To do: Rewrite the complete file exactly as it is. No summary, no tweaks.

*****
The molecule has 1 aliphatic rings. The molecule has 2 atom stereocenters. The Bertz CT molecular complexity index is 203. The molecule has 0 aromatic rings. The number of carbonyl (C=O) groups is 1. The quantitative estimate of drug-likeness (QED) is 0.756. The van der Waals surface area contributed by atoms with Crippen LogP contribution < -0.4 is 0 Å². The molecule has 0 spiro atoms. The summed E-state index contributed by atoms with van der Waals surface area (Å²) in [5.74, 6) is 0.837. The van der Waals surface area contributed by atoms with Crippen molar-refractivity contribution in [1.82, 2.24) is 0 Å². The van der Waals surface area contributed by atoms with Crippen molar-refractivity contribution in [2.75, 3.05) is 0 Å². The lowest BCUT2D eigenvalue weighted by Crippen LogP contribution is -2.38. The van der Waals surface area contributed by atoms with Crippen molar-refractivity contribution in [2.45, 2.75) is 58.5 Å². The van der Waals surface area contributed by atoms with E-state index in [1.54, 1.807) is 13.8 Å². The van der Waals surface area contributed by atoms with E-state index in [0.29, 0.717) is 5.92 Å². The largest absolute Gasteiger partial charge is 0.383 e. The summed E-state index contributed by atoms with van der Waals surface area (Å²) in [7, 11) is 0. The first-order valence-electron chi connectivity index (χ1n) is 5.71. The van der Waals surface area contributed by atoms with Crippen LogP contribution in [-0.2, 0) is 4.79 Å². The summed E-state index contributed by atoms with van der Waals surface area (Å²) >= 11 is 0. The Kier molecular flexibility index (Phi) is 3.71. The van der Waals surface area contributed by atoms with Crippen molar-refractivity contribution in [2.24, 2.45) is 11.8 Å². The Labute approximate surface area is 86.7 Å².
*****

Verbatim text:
The molecule has 1 aliphatic rings. The molecule has 2 atom stereocenters. The Bertz CT molecular complexity index is 203. The molecule has 0 aromatic rings. The number of carbonyl (C=O) groups is 1. The quantitative estimate of drug-likeness (QED) is 0.756. The van der Waals surface area contributed by atoms with Crippen LogP contribution < -0.4 is 0 Å². The molecule has 0 spiro atoms. The summed E-state index contributed by atoms with van der Waals surface area (Å²) in [5.74, 6) is 0.837. The van der Waals surface area contributed by atoms with Crippen molar-refractivity contribution in [1.82, 2.24) is 0 Å². The van der Waals surface area contributed by atoms with Crippen molar-refractivity contribution in [2.75, 3.05) is 0 Å². The lowest BCUT2D eigenvalue weighted by Crippen LogP contribution is -2.38. The van der Waals surface area contributed by atoms with Crippen molar-refractivity contribution in [2.45, 2.75) is 58.5 Å². The van der Waals surface area contributed by atoms with E-state index in [1.54, 1.807) is 13.8 Å². The van der Waals surface area contributed by atoms with E-state index in [0.29, 0.717) is 5.92 Å². The largest absolute Gasteiger partial charge is 0.383 e. The summed E-state index contributed by atoms with van der Waals surface area (Å²) in [7, 11) is 0. The first-order valence-electron chi connectivity index (χ1n) is 5.71. The van der Waals surface area contributed by atoms with Crippen LogP contribution in [-0.2, 0) is 4.79 Å². The summed E-state index contributed by atoms with van der Waals surface area (Å²) >= 11 is 0. The Kier molecular flexibility index (Phi) is 3.71. The van der Waals surface area contributed by atoms with Crippen molar-refractivity contribution in [2.24, 2.45) is 11.8 Å². The Labute approximate surface area is 86.7 Å².